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Effects of cytotoxic agents on gonadal function in adult men

Authors
Frances J Hayes, MD
Glenn J Bubley, MD
Section Editors
Alvin M Matsumoto, MD
Reed E Drews, MD
Deputy Editor
Kathryn A Martin, MD

INTRODUCTION

Significant advances have been made in the treatment of a number of malignancies in men. Increasing interest has therefore been focused on the late toxicities of cancer chemotherapy in long-term survivors. One of the most common long-term side effects of cytotoxic agents in men is gonadal dysfunction [1-4]. The following general rules apply to the gonadal toxicity of chemotherapy in the male.

Spermatogenesis is much more likely to be disrupted than is testosterone production, because the germinal epithelium of the testis is more sensitive to damage from cytotoxic drugs than the Leydig cells.

The degree of damage to the germinal epithelium is influenced by the stage of sexual maturation of the testis. In general, the postpubertal testis appears to be more susceptible to damage than the prepubertal testis [5].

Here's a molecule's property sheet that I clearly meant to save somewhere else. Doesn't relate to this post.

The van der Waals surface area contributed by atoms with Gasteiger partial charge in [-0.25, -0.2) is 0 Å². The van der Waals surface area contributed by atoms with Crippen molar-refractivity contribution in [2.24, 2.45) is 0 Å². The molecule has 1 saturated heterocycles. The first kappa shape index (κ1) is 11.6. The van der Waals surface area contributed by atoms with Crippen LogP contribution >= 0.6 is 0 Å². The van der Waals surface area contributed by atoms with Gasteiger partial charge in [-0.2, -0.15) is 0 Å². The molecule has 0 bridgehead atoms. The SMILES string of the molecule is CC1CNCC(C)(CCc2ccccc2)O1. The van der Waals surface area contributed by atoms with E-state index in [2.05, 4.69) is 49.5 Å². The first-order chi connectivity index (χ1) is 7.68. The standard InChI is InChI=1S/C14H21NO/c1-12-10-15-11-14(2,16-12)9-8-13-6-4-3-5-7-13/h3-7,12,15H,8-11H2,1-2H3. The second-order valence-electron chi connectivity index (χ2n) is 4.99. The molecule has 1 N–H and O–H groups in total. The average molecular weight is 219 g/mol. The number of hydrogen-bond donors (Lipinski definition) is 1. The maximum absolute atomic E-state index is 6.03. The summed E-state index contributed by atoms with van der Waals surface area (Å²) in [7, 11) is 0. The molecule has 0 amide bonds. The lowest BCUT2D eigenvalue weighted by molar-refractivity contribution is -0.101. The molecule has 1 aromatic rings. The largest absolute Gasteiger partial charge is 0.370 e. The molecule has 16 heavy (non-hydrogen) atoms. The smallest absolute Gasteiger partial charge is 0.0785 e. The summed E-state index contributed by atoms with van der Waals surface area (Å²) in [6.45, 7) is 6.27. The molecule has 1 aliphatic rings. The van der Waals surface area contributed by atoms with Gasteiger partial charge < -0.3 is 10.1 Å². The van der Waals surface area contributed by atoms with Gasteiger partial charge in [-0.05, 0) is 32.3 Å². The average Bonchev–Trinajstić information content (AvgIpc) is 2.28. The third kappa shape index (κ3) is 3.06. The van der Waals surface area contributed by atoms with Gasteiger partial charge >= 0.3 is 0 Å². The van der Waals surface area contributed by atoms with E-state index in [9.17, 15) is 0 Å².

The magnitude of the effect on sperm production is both drug-specific and dose-dependent [1,3,6-11].

MECHANISM OF DRUG-INDUCED INFERTILITY

The mechanism of action of most cytotoxic chemotherapeutic agents is interference with obligatory cell processes, such as DNA synthesis, in the rapidly dividing cancer cells. However, all cells that undergo rapid division are susceptible to the toxic effects of chemotherapy.

                                

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Literature review current through: Nov 2016. | This topic last updated: Mon Nov 30 00:00:00 GMT+00:00 2015.
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